In English, many things are named after a particular country – but have you ever wondered what those things are called in those countries?
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- Whether you take bite of an high quality Edam or one of mediocre quality, you should still be able to say ‘This is an Edam Cheese’.
- Top with grated Edam cheese (vegetable rennet if you can; I've bought the cheap stuff and broken my principles).
- In the islands of Aruba, Bonaire and Curaçao, Dutch colonies with a strong Spanish mix, they have been known to top stews with Edam cheese!
- Boasting the highest yields of milk per cow in the world, the Netherlands provides some of the world's most famous cheeses, including Edam and Gouda.
- In Germany such cheese could be lawfully produced with a fat content of only 34.3 per cent, whereas in France the name Edam was restricted to cheese which had a fat content of 40 per cent.
- The sector includes cooked pressed cheeses, used mainly for cooking purposes, and uncooked pressed cheeses such as Edam and Cantal.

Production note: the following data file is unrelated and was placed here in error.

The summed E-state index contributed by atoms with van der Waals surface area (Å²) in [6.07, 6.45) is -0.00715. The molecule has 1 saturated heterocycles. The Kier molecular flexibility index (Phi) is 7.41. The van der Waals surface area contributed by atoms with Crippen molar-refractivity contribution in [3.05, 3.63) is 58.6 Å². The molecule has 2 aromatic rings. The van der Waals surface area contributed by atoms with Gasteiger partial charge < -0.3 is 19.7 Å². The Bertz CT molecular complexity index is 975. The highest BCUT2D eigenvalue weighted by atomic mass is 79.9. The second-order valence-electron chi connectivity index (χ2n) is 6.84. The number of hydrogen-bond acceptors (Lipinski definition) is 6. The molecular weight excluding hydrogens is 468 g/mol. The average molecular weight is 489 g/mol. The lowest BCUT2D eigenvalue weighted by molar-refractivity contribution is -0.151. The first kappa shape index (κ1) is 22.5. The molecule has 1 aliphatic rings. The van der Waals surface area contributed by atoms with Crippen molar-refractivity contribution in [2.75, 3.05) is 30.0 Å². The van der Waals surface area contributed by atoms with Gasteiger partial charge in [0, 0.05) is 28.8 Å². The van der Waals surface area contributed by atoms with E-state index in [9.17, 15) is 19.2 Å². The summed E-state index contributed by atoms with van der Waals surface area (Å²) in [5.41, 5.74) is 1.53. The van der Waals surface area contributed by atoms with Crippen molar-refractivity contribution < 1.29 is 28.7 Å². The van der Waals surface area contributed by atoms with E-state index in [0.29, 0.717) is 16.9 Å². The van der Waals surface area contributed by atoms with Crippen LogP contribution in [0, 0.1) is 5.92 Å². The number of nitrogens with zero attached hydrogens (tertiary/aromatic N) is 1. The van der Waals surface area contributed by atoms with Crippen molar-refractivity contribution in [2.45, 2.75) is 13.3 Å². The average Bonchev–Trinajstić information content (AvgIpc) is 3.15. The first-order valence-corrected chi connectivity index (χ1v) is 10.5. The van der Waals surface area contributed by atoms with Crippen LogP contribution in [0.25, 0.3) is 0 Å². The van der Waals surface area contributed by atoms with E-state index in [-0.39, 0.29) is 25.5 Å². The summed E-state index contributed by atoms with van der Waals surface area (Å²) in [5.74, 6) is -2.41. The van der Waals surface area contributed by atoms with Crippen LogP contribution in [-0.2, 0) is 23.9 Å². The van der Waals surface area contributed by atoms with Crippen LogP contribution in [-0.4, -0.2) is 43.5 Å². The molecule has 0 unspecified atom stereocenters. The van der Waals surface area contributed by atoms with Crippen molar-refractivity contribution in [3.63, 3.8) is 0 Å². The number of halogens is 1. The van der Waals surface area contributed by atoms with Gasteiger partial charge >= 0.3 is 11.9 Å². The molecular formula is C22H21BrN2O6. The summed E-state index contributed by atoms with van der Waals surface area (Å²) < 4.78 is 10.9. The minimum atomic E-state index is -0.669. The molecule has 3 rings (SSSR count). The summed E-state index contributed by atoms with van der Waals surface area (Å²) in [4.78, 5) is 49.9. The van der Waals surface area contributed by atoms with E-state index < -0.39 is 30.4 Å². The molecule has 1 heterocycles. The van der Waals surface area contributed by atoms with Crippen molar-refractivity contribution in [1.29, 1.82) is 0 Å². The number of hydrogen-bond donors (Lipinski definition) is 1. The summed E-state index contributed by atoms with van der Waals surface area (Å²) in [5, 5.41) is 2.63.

- Another thing she makes that I love is custard and one of my top Jewish snacks of all time is a matzo sandwich with Edam because it's what my daddy used to have.
- In my previous experience, Dutch cheese came in two types, Edam and Gouda.
- In due course, 20 tonnes of Edam is delivered to Antwerp.
- And there's just a flutter of, like, a nutty Edam cheese.
- There is also a cheese factory, where you can try the Gouda or Edam for which the Netherlands is famous.
- I also found that Edam cheese is extortionately expensive, so I was forced to buy white chocolate fudge cookies instead.
- To Jack's bemusement, he rolls another vintage around his palate and claims to detect hints of strawberry, asparagus, and Dutch Edam.
- ‘Asparagus,’ he pronounces solemnly, ‘and just a… a flutter of Edam cheese.’
- Like Edam, it is pale yellow inside, has a smooth and elastic texture, and a mild, salty flavour which is sometimes varied by the addition of cumin.
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